The KPMG, in a forensic analysis of the operations of the Nigeria National Petroleum Corporation in 2010, unveiled startling revelations about the company. The report showed that the NNPC is a rotten egg, from which a miasma of stench oozes, to the detriment of the Nigerian government and the Nigerian people. In one of the findings, KPMG found that the NNPC does not even have the data of crude oil production in a centralised manner as it is stored in the computer of staff.
NNPC approves oil lifting to companies not on the government approved list; there are delays in billing the oil lifters and variants between the invoice value and the LC value. In one such instance, invoice number COS/02?PPMC/026/08 has a cargo valuation of $95.4 million, but LC value of $85million. The four refineries in 2008 and 2009 recorded capacity utilization of 18 per cent; the process of importing fuel is murky, sometimes companies not approved in a quarter, suddenly re-appeared on the list. Others are that the NNPC incurs average demurrage of 31 days for oil cargoes, subsidy claims based on volume of products imported, not on what was actually lifted out of the depots for sale to Nigerians. Some of the findings that will shock Nigerians and labour unions: 1. “No centralized location for storing electronic copies of historical production and allocation data. These information are stored on personnel (individual) workstations.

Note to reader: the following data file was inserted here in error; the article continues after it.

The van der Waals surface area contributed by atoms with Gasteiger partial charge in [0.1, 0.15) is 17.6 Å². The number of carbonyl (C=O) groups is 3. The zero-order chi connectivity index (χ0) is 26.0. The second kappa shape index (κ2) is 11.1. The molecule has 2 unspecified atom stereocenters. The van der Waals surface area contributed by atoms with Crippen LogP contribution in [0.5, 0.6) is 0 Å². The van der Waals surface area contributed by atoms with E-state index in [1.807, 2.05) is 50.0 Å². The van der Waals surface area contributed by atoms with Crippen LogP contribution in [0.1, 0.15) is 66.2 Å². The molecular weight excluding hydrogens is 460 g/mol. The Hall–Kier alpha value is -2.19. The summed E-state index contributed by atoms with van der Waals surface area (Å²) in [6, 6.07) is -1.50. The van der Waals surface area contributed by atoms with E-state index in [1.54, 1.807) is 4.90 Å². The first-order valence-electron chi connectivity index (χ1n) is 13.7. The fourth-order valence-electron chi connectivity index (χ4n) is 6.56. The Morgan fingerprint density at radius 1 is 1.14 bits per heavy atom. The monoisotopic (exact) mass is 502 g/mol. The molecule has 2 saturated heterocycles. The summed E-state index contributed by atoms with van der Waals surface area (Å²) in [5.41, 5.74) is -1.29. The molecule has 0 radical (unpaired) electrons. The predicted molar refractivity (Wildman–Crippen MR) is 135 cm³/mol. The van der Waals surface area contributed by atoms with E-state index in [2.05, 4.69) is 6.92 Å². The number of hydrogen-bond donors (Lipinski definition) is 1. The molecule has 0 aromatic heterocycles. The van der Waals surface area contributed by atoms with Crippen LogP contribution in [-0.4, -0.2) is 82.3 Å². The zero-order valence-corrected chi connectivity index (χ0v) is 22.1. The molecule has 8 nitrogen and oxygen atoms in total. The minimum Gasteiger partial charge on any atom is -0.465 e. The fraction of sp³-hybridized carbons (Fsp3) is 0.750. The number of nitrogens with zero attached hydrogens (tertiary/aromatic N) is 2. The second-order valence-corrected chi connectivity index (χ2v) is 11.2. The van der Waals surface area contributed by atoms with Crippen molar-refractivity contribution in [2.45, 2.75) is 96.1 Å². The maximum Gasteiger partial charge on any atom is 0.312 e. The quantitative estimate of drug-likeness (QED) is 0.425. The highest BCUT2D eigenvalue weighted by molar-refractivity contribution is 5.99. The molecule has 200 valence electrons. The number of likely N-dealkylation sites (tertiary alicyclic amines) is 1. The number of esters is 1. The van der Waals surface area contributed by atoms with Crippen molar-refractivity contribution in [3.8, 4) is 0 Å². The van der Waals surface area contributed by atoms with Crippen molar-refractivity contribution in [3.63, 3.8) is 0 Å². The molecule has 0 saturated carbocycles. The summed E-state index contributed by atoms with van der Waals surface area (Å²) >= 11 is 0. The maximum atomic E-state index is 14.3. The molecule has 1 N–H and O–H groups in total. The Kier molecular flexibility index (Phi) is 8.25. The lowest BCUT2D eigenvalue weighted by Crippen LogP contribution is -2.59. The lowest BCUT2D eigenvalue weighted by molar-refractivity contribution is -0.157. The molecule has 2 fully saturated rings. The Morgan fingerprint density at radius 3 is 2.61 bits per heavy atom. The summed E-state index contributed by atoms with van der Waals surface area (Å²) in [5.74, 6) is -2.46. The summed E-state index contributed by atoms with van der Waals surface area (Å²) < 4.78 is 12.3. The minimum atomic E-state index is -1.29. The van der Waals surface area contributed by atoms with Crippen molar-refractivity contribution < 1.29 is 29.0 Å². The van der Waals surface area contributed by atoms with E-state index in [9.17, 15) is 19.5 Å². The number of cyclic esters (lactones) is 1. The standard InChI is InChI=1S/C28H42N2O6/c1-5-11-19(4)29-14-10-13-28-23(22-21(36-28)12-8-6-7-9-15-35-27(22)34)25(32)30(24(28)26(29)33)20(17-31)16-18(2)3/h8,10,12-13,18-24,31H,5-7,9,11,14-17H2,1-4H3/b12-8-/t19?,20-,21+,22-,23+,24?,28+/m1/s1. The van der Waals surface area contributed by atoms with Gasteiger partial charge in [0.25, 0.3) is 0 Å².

Implication: Potential loss of historical production information in event of staff turnover or system failure. Difficulty in retrieving prior documents/ reports.
2.NNPC is invoiced in US$ for domestic crude allocations but is expected to remit the equivalent Naira value to the Federation Account. However we observed that exchange rates used by NNPC were lower than the average exchange rates published by the CBN during the review period. Exchange rate variances for 2007, 2008 and 2009 were estimated at N25.7 bn, N33.8 bn and N26.7 bn respectively. (using CBN rates for the month of transaction) NNPC claimed they obtained the exchange rates from CBN via phone but there was no document to substantiate the claim. Implication: Significant underpayment of domestic crude cost to the Federation Account.
3.We observed that NNPC‟s subsidy claims and PPPRA‟s verification are based on volume of petroleum products available for sale (volume of products imported and actual production from the refineries) as against duly verified volume of products lifted out of the depots (volume of petroleum products sold) as stipulated in the subsidy guidelines.
Implications:Potential risk of subsidy payment on products not consumed by end users due to losses from pipeline vandalism, theft e.t.c. A rough estimation of subsidy payment on product losses for the period under review (2007 – 2009) is estimated at N 11.8 billion. Risk of payment of subsidy on locally refined products which is not the intent of subsidy may encourage inefficiencies in the refinery process.
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